A court’s scope of review in economic security cases is narrow.  McGowan v. Executive Express Transp. Enters., 420 N.W.2d 592, 594 (Minn. 1988).  In a certiorari appeal, a reviewing court must examine the decision of the commissioner’s representative, rather than that of the unemployment law judge.  Kalberg v. Park & Recreation Bd., 563 N.W.2d 275, 276 (Minn. App. 1997).  Decisions of the commissioner’s representative are accorded particular deference and are affirmed where they are reasonably supported by the findings.  Tuff v. Knitcraft Corp., 526 N.W.2d 50, 51 (Minn. 1995).  The factual findings of the commissioner’s representative are viewed “in the light most favorable to the decision, and if there is evidence reasonably tending to sustain them, they will not be disturbed.”  White v. Metro Med. Ctr., 332 N.W.2d 25, 26 (Minn. 1983).

1.         OSHA Evidence

            Relator first claims that the commissioner’s representative erred by not remanding the case to the ULJ to admit into evidence the OSHA reports.  Under the Rules of Unemployment Compensation Procedure, a ULJ need not follow statutory or common law rules of evidence:

A referee may receive any evidence . . . on which reasonable, prudent persons are accustomed to rely in the conduct of their serious affairs.  A referee may exclude any evidence which is irrelevant, immaterial, unreliable, or unduly repetitious. . . . A referee shall only use reliable, probative, and substantial evidence as a basis for decision.

Minn. R. 3310.2922 (2001).  At the hearing before the ULJ, relator offered OSHA reports as evidence of the workplace conditions during his employment. 

Relator argues that the commissioner’s representative determined that the OSHA evidence was relevant to whether relator had a good reason to quit his employment at Dental.  But the commissioner’s representative found that  “there was no evidence in the record to indicate that [relator’s] working conditions were in violation of any regulatory agency laws or standards.”  Relator concedes that only evidence available to an employee prior to quitting is relevant in determining whether the quitting was reasonable, citing Ferguson v. Department of Employment Services, 311 Minn. 34, 41-42, 247 N.W.2d 895, 899 (1976) (inspections and their conclusions that were not available to relator before his discharge were not relevant).  See also Haskins v. Choice Auto Rental, Inc., 558 N.W.2d 507, 511 (Minn. App. 1997) (whether concerns are reasonable is based on information known to the employee at the time, rather than whether conditions were actually safe).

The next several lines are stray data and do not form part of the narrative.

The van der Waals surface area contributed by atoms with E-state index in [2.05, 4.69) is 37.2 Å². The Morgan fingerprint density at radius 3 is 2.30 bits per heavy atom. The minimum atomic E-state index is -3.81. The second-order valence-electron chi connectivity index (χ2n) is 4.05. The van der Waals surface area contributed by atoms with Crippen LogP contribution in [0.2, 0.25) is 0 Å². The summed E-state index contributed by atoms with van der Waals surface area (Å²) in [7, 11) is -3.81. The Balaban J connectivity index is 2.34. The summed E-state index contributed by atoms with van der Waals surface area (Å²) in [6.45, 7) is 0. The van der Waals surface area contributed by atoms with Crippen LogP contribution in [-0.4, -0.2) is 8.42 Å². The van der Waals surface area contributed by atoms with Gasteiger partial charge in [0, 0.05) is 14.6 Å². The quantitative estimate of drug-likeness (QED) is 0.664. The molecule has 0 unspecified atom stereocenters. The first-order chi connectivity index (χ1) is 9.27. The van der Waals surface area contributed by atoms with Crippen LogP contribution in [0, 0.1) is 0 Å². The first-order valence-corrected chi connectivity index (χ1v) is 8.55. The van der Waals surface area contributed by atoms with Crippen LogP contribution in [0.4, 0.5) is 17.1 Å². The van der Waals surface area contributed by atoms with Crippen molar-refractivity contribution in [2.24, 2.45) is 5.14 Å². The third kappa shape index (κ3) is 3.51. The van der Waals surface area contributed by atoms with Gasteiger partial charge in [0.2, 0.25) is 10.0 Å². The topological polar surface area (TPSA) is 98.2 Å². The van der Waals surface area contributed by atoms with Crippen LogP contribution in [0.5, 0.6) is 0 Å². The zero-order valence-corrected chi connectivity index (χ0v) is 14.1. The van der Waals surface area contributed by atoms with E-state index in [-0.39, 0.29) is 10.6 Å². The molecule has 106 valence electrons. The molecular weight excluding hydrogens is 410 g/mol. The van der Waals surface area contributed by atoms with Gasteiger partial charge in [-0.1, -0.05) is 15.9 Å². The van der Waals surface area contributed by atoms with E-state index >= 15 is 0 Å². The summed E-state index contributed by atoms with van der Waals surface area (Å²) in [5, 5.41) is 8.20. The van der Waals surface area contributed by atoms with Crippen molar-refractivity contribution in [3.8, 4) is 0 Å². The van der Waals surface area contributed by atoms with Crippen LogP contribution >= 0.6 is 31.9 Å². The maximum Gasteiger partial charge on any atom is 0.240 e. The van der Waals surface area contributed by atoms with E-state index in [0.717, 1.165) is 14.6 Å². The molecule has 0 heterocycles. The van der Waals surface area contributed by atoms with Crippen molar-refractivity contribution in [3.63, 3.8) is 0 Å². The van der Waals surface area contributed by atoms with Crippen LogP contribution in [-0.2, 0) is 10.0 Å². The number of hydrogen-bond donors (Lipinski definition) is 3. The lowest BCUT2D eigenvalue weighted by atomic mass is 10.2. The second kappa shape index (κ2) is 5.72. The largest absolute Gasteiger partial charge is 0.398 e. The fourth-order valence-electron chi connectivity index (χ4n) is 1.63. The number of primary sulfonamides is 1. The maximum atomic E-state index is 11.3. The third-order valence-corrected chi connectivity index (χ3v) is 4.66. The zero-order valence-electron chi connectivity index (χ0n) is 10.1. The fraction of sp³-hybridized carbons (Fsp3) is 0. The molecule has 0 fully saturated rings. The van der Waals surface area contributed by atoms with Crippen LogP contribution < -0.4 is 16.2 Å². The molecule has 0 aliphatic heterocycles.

Relator did not contact OSHA, and OSHA did not inspect Dental, until after relator’s employment had ended.  The ULJ told relator that the OSHA reports were not relevant to the employment conditions prior to relator’s termination, and the commissioner’s representative determined that there was no evidence from any regulatory agencies as to the existence of hazardous working conditions while relator was employed at Dental.[3]  We conclude that because the OSHA reports were evidence of the conditions at Dental after relator’s employment ended, the commissioner’s representative did not err by refusing to remand the case for the ULJ to admit the OSHA reports.

2.         Good Reason to Quit

Relator also claims that the conclusion of the commissioner’s representative is not supported because the commissioner’s representative used an improper legal standard when he found that relator’s failure to see a doctor for his respiratory problems meant that relator did not have good cause to quit.  An employee who quits is generally disqualified from receiving unemployment benefits unless the employee “quit the employment because of a good reason caused by the employer.”  Minn. Stat. § 268.095, subd. 1(1) (2002).

(a)A good reason caused by the employer for quitting is a reason:


(1)that is directly related to the employment and for which the employer is responsible; and


(2)that is significant and would compel an average, reasonable worker to quit and become unemployed rather than remaining in the employment.


(b)If an applicant was subjected to adverse working conditions by the employer, the applicant must complain to the employer and give the employer a reasonable opportunity to correct the adverse working conditions before that may be considered a good reason caused by the employer for quitting.

Minn. Stat. § 268.095, subd. 3 (2002).  Good reason has also been defined as “real, not imaginary, substantial, not trifling, and reasonable, not whimsical; there must be some compulsion produced by extraneous and necessitous circumstances.”  Haskins, 558 N.W.2d at 511 (quotation omitted).